Hollywood's Lessons of Love
February 16, 2006
This past week's been pretty stressful. My family, friends, work,
mental and physical health—it's all been a bit precarious and messing
with my somewhat fragile emotional state. And so sometimes, when I'm
feeling a little energetically depleted, I eschew my usual fare of
heady indie, arthouse and/or foreign films for a depraved slew of
gawdawful romantic comedies in which I can give the ol' noggin' a rest.
Hmm… Romantic comedies: cerebral refresh or love lobotomy?
The devil incarnate, I say!
Anyway, this is what I've learned:
10 Things I Hate About You (1999)
Memorable Quote: "I hate the way you talk to me, and the way you cut
your hair. I hate the way you drive my car. I hate it when you stare. I
hate your big dumb combat boots, and the way you read my mind. I hate
you so much it makes me sick; it even makes me rhyme. I hate the way
you're always right. I hate it when you lie. I hate it when you make me
laugh, even worse when you make me cry. I hate it that you're not
around, and the fact that you didn't call. But mostly I hate the way I
don't hate you. Not even close, not even a little bit, not even at
A high school kid devises a plan to get the token bad boy to date
the incorrigible sister of his crush, so that she'll be allowed to go
out, too. Loosely based on Shakespeare's Taming of the Shrew, this teen
flick starring Julia Stiles and Heath Ledger is actually one of the
better romantic comedies out there.
Lesson: Strong women do not need to be tamed; they simply need stronger men. Plus, Heath Ledger is really hot.
Tagline: She'll get what she wants… no matter what it takes!
This one stars Heather Graham as a very sweet, naive nutjob named
"Jo"—but she looks really good in red vinyl pants and ridiculous
post-punk hairdos—who proves her commitment to love as she drives
cross-country in search of her whackjob husband (played by Luke Wilson)
who left her to "fulfill his potential" and other such bullshit things
jerk-off guys say to get their illicit shags on. She eventually finds
him in El Paso, makes friends with his lover, his neighbor and his
lover's grandpa, who then equips Jo with a protective ceremony that Jo
must perform every night in front of the trailer of her wayward
husband, who then does indeed commit her to a mental hospital.
Lesson: Obsession and stalking shows you care.
The Perfect Man (2005)
Memorable Quote: "Attention shoppers, need a quick pick me up? Why
don't you head on over to our coffee corner and pick yourself up a
half-caffe-caramel macchiato. But remember, coffee can be hot... it can
have an intensity like you've never felt before... searing deep into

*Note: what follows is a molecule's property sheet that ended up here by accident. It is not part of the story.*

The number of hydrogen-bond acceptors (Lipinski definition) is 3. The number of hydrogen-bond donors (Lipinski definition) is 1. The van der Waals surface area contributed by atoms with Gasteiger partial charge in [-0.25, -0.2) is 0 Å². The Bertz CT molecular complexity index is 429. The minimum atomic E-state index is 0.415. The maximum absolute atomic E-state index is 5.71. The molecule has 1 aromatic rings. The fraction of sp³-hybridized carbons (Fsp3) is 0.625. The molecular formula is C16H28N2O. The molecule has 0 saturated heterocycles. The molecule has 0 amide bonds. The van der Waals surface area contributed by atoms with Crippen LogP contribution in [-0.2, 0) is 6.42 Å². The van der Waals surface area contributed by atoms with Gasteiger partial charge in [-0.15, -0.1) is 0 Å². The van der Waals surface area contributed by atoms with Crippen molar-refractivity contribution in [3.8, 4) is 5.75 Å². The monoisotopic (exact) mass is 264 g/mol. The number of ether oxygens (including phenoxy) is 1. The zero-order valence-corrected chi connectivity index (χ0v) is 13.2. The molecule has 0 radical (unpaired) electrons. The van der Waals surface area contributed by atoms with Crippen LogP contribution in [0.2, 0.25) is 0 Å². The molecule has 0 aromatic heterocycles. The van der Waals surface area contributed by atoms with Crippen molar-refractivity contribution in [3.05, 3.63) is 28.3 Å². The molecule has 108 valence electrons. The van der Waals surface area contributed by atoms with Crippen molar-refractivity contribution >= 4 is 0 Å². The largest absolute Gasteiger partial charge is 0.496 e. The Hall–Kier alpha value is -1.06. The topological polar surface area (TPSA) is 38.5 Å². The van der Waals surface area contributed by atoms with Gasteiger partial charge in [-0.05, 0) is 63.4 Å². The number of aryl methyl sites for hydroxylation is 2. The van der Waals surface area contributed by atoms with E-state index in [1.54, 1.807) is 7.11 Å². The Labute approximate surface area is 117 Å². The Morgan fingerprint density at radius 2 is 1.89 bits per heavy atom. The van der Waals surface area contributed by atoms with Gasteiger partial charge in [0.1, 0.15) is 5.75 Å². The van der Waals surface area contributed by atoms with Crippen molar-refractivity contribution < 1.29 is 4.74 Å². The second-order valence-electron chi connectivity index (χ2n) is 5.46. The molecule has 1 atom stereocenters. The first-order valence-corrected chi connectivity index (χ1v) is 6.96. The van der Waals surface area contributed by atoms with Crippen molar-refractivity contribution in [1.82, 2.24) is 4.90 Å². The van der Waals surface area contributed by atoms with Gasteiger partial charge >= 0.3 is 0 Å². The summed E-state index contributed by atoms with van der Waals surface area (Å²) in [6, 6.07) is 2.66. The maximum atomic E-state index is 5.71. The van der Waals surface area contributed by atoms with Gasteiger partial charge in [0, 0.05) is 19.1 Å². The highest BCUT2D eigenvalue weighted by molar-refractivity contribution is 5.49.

your flesh... your tender... vulnerable... so easily hurt flesh. So, be
sure to ask for a protective sleeve when you pick up your coffee...
maybe ask for another one to slip over your heart. Thank you!"
Stars Hilary Duff as a teenager (!) and Heather Locklear as her
single mom. I know you don't need to know anything beyond that but bear
with me for a sec. The story revolves around Hilary's character
"Holly," as she concocts a hare-brained matchmaking scheme because
she's tired of moving every time her mom falls for some loser. Although
Chris Noth (Sex and the City's Mr. Big!) stars as Holly's model of the
perfect man—he's handsome, successful, single, he cooks, loves flowers,
has a fabulously decorated apartment, and does crosswords in pen?
Hello, he's gay!—the movie's premise hits rock bottom when, at one
point, Holly is forced to maintain an intimate online chat as her
mother's fantasy lover, wherein her mother reveals painful and personal
details about herself. Disturbing.
Lesson: Dating your mom is complicated.
Must Love Dogs (2005)
Tagline: The hardest trick is making them stay.
A divorced woman in her 30's is pressured by her highly involved
family to begin dating again, starting with the gross propagation of
online personals ads. This movie might be one of the most contemptible
of its kind. Did you see the tagline? Depicting women as desperate,
deceitful, demanding damsels in distress? And I just don't get it—I
mean, check out the cast! You've got the lovely Diane Lane
(Unfaithful), the king of ro-co himself, John Cusack, Elizabeth
Perkins, Christopher Plummer, Dermot Mulroney and Stockard Channing.
What the hell happened?! This just confirms my suspicions that all-star
casts suck up all the juice of a movie, veritably guaranteeing an
embarrassingly horrible flick.
Lesson: When it comes to romance, the less people involved, the better.
Samantha Campos starred opposite Don Johnson and the orangutan from Every Which Way But Loose in a made-for-TV romantic comedy called Strangers on the N-Judah. MTW
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